Endometriosis surgery on a young woman: $483,351 award
A 17-year-old woman reported cramping and heavy bleeding during her menses. Her gynecologist suspected that the patient had endometriosis and recommended laparoscopic surgery with cauterization.
During surgery, the gynecologist found 2 metal staples in the patient’s pelvic region from a prior appendectomy. He continued with the surgery as planned, using monopolar cauterization to excise the endometriosis.
The following day, the patient sought emergency treatment for pain. Physicians discovered 2 perforations in her anterior rectum and performed an emergency colectomy. She spent 18 days in the hospital. When the colectomy was reversed 3 months later, she was hospitalized for 8 days and later developed a postoperative surgical site infection requiring IV antibiotics and weeks of wound care.
The patient was in the middle of her senior year of high school when she had the colectomy and could not return to normal activities. She was unable to graduate with her class and had to relinquish a college scholarship. As a result, she completed her senior year via homeschooling and graduated a year later.
PATIENT'S CLAIM: The gynecologist’s negligent use of the cautery device within millimeters of the staples caused the bowel injury and necessitated the colectomy. The electric current from the cautery device heated the staples, injuring the rectum, which became necrotic. While she had no long-term physical limitations, wearing the colostomy bag, missing her senior year, not being able to graduate with her class, and not being able to participate in typical senior year activities left her emotionally distressed.
PHYSICIAN'S DEFENSE: The staples were not found near the rectal injury. The injury was a known complication of cauterization, not a result of negligence.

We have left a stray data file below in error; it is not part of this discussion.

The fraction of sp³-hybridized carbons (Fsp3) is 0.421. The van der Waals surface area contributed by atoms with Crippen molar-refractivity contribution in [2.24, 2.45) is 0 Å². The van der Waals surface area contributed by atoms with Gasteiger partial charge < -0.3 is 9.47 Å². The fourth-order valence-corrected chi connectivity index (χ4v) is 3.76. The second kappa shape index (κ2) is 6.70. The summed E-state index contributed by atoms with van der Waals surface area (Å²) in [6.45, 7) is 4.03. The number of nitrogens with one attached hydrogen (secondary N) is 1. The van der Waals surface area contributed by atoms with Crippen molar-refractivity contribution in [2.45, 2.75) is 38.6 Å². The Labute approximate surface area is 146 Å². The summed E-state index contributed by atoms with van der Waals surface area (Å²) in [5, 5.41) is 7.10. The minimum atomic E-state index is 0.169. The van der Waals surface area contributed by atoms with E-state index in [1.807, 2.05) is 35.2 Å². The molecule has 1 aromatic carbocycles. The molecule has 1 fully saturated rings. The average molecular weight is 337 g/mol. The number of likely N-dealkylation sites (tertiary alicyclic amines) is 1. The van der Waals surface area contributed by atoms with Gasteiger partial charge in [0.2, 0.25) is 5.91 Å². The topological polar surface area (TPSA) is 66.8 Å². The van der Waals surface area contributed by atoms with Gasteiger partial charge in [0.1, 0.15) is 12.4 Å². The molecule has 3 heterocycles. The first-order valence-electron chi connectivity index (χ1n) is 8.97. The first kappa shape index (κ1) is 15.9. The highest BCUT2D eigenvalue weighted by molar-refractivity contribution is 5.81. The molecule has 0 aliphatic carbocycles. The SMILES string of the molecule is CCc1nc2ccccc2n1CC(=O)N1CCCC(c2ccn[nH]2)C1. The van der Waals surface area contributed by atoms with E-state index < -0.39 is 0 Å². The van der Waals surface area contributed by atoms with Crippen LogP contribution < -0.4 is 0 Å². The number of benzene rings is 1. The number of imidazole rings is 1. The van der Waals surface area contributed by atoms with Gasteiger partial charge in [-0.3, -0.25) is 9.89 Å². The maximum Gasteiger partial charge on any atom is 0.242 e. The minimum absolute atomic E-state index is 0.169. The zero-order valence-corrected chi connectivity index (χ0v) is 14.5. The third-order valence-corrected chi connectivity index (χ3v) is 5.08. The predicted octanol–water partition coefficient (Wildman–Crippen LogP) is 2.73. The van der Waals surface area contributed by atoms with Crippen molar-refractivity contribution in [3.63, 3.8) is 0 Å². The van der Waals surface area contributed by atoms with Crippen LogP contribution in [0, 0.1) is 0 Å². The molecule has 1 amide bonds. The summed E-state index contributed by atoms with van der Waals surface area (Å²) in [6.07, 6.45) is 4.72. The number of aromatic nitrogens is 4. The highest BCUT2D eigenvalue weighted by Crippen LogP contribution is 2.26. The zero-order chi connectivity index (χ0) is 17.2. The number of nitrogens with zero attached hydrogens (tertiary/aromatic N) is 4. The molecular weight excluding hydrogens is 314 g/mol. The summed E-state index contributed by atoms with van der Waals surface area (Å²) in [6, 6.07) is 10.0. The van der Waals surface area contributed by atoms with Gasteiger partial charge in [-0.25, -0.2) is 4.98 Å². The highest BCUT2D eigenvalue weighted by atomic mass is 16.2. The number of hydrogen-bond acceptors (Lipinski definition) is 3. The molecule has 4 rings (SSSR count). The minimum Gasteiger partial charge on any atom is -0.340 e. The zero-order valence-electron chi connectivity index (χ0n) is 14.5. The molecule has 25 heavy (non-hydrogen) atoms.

VERDICT: A $588,351 California verdict was returned but was reduced to $483,351 because of the state cap on pain and suffering.
Sigmoid colon injury during hysterectomy
A 42-year-old woman had uterine fibroids that caused such heavy bleeding that she became anemic and required a transfusion. On June 26, she underwent laparoscopic-assisted supracervical hysterectomy performed by her primary ObGyn and an assisting ObGyn.
The next day, the patient developed pain and fever and her vital signs were unstable. The primary ObGyn called in a general surgeon. A CT scan showed a tear on the underside of the sigmoid colon. The general surgeon performed a laparotomy, resected the colon, and created a temporary colostomy. The colostomy reversal took place on September 25.
PATIENT'S CLAIM: The patient sued both ObGyns, alleging that they should have found the colon injury during surgery. The primary ObGyn settled before trial and the case continued against the assisting ObGyn. It was undisputed that one or both of the physicians caused the tear, but that was not the patient’s claim. The patient alleged that negligence occurred when the injury was not intraoperatively detected. Had the injury been found during surgery, a general surgeon could have performed a primary repair, saving the patient from further surgery and colostomy. The patient claimed mental anguish and embarrassment from the colostomy. Her abdomen is still tender and she has significant scarring.
PHYSICIAN'S CLAIM: There was no negligence. Nothing was unusual about the nature of the procedure, and nothing unusual was seen intraoperatively that would have led them to search for an injury. They performed adequate and appropriate exploration before closing. The linear tear on the underside of the sigmoid colon was very inconspicuous in size, shape, and location, and was away from the operative area. The injury likely occurred during manipulation of the sigmoid colon, which generally has to be retracted before the uterus can be removed. Even if the injury had been found intraoperatively, a general surgeon would have had to convert to laparoscopy to repair the colon.
VERDICT: After a settlement was reached with the primary gynecologist, a Texas defense verdict was returned for the assisting gynecologist.
These cases were selected by the editors of OBG Management from Medical Malpractice Verdicts, Settlements & Experts, with permission of the editor, Lewis Laska (www.verdictslaska.com). The information available to the editors about the cases presented here is sometimes incomplete. Moreover, the cases may or may not have merit. Nevertheless, these cases represent the types of clinical situations that typically result in litigation and are meant to illustrate nationwide variation in jury verdicts and awards.
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